The really triggering part was that if what Cheryl experienced is assault, how many times have I (or countless other women) brushed off these experiences because they’re not as bad as other things we’ve experienced?
That really hit home. The context of whether it is in a professional setting or not doesn’t even really matter.
I also want to say it is incredibly hard for women to come forward, and most won’t. It’s not because they don’t want the men to be exposed. It’s because you have to relive the pain and expose yourself on the internet. The internet is not a nice place when you are emotionally raw.
I also think it’s really important that when we expose men, it’s real and warranted and not a one-sided story open to interpretation. Once these stories are out, there is nothing a man can do to defend against falsehoods. I think we have a responsibility as women to be introspective and to be honest with ourselves.
Radical personal responsibility
I’ve done a lot of personal work to heal my own trauma, and when I talk about this topic, I rarely talk about men needing to change. Is it because I don’t think it would be nice if men changed? Of course, it would be nice. Am I going to wait for men to getting around to fixing my problem? No.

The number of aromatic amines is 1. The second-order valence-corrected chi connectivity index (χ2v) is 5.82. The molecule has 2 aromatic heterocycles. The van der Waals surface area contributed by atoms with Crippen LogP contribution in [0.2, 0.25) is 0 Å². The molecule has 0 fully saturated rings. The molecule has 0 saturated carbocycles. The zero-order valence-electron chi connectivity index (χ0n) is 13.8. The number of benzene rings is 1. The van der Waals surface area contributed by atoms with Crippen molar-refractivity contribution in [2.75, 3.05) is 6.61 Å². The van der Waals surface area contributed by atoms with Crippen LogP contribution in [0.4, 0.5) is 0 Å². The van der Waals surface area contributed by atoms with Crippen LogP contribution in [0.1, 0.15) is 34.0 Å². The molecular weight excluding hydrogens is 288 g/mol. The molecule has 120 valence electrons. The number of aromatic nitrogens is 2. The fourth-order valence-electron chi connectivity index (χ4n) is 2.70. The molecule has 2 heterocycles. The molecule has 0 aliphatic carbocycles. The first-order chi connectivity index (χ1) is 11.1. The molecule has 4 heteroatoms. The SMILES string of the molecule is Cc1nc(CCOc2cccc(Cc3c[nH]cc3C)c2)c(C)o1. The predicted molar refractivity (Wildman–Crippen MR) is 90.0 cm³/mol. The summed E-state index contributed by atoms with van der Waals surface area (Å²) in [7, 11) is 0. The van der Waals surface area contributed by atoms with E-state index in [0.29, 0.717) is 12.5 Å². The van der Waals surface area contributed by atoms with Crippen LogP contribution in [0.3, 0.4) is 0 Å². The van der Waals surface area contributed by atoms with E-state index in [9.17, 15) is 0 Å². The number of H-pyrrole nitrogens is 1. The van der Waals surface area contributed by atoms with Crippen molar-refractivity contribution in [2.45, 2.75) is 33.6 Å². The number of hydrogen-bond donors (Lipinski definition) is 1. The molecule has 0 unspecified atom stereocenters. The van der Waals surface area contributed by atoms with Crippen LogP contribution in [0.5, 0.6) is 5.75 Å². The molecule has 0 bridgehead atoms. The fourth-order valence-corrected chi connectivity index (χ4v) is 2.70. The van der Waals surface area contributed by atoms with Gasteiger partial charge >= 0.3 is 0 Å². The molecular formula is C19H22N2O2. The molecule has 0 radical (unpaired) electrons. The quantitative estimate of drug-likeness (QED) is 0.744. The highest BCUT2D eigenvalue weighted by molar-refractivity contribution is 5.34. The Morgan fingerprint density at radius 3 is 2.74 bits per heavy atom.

To some, this perspective comes off as victim blame-y, but when you have experienced what I have experienced, you know that you are powerless to change anything or anyone but yourself.
Byron Katie, a great teacher, looks at the world as: “My business. Your business. And God’s business.”
All I have control over is my business. No one else’s behavior falls under “my business.” I do control the choices I make and the boundaries I set. That is it. That is all we each have.
So, for me, we can talk about changing men until we are blue in the face, but the only person who is ever truly responsible for my safety is me.
There is a video of a rape survivor talking about how she healed that stands out to me. (I wish I could find this video, but I can’t) She went back through the whole event, moment by moment, and she found the exact moment where she felt something was off and didn’t listen to that voice.
Reclaiming that moment where she made the choice to ignore her intuition helped her get her power back. It’s not about it being her fault. Healing is not about whose fault it is. It’s not pointing the finger of blame at him. It’s finding the places where you have control and taking it back.
I’ve done work with many teachers around this topic, and one of my favorite teachers is Lynne Forrest and her work with the “victim triangle.”
She teaches that while we may have been a victim of something, we can learn how to move out of “victim consciousness” (allowing your identity to crystallize around being a victim) to a more empowered place. For all I have been through, I don’t identify as a victim, and I’m so grateful for that empowerment and freedom.
In wrapping up, I am deeply sorry to any contribution my actions have had on women in this ecosystem by giving permission to the kind of behavior we are trying to change.
If any women want to talk about anything I have shared, or if you want resources to help heal your own trauma, please feel free to reach out to me on my Twitter account.